My August 2012 Nocino
Adapted from the recipes of David Lebovitz and Felicia Freisema

Some notes: (1) don’t wear clothes you care about when you are making this recipe. These walnuts are crazy-staining. (2) Wear gloves – ones that nothing can soak through – and still be prepared to have your fingers stained afterwards. I wore gloves and my fingers were still stained a week later. (3) Here is a tip from David Lebovitz which saved my life: use a cleaver, tap it into the skin of the green walnut, then lift the cleaver and whack it down on the cutting board to split it (I used the same technique with a butcher knife, and it worked).

60 walnuts, washed, dried and chopped/smashed into quarters or halves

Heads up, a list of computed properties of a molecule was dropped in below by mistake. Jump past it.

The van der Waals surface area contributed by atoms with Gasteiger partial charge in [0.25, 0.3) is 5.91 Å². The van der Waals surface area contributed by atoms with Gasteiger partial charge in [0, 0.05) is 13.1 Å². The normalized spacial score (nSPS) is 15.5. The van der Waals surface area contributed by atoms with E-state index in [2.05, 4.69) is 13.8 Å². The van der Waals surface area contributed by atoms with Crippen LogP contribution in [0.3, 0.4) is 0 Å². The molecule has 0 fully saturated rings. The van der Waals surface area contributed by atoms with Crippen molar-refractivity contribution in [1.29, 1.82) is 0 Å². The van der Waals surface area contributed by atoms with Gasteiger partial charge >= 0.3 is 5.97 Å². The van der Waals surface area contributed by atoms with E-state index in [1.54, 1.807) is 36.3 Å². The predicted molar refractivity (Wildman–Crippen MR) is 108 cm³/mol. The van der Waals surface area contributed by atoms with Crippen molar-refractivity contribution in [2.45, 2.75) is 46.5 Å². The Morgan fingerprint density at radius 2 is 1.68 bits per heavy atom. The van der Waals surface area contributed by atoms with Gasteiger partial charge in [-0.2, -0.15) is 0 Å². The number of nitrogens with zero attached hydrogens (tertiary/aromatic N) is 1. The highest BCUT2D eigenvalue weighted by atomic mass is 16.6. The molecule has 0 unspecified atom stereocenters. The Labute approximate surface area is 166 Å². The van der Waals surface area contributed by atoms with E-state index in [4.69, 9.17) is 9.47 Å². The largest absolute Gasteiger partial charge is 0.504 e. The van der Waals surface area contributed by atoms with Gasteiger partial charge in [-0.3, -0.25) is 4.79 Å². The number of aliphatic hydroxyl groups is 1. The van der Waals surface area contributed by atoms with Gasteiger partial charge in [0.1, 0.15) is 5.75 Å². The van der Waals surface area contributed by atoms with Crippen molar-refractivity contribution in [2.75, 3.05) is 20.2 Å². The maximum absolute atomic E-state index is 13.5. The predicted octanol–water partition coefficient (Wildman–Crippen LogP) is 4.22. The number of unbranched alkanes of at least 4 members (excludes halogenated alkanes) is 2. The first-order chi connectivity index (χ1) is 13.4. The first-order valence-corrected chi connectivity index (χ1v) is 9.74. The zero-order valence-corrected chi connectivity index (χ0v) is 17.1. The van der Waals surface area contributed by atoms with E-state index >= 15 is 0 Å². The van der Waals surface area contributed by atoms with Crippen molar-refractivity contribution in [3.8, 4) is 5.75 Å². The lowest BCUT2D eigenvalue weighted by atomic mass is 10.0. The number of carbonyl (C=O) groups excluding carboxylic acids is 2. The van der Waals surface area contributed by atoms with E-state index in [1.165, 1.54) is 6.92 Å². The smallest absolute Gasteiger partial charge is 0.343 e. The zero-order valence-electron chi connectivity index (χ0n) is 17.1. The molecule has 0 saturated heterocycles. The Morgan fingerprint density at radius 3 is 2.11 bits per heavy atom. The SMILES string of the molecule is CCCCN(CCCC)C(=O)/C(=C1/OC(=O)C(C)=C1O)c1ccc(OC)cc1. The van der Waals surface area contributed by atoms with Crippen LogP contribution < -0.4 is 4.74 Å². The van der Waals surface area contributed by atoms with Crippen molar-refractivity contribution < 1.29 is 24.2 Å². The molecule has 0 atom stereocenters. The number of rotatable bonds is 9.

5 cups sugar
2 liters vodka
4 sticks cinnamon
20 whole cloves
zest of two lemons, peeled off in long pieces with a vegetable peeler one vanilla bean, sliced lengthwise

1. Place the walnuts into a large container with a tight-fitting lid and pour the vodka over and be very psyched that you actually did this thing. Now go clean up the mess from the chopping/smashing.
2. Wait two days and then realize you forgot to add the other tasty ingredients. Add all the ingredients except the sugar. Stir well.
3. Wait two more days and then realize you forgot the sugar. Geez. Add the sugar and stir well. Put nocino in a cool, dark place.
4. Wait two months. Find the nocino. Strain it through a cheesecloth to remove the sediment (especially if you used the smashing technique). Then decant into clean and sterilized bottles. I understand that nocino mellows as it sits, so don’t drink this right away if you think it’s too strong or bitter. Decant it and then let it rest a couple months before using it.
5. Put June 24 into your calendar for harvesting green walnuts next year.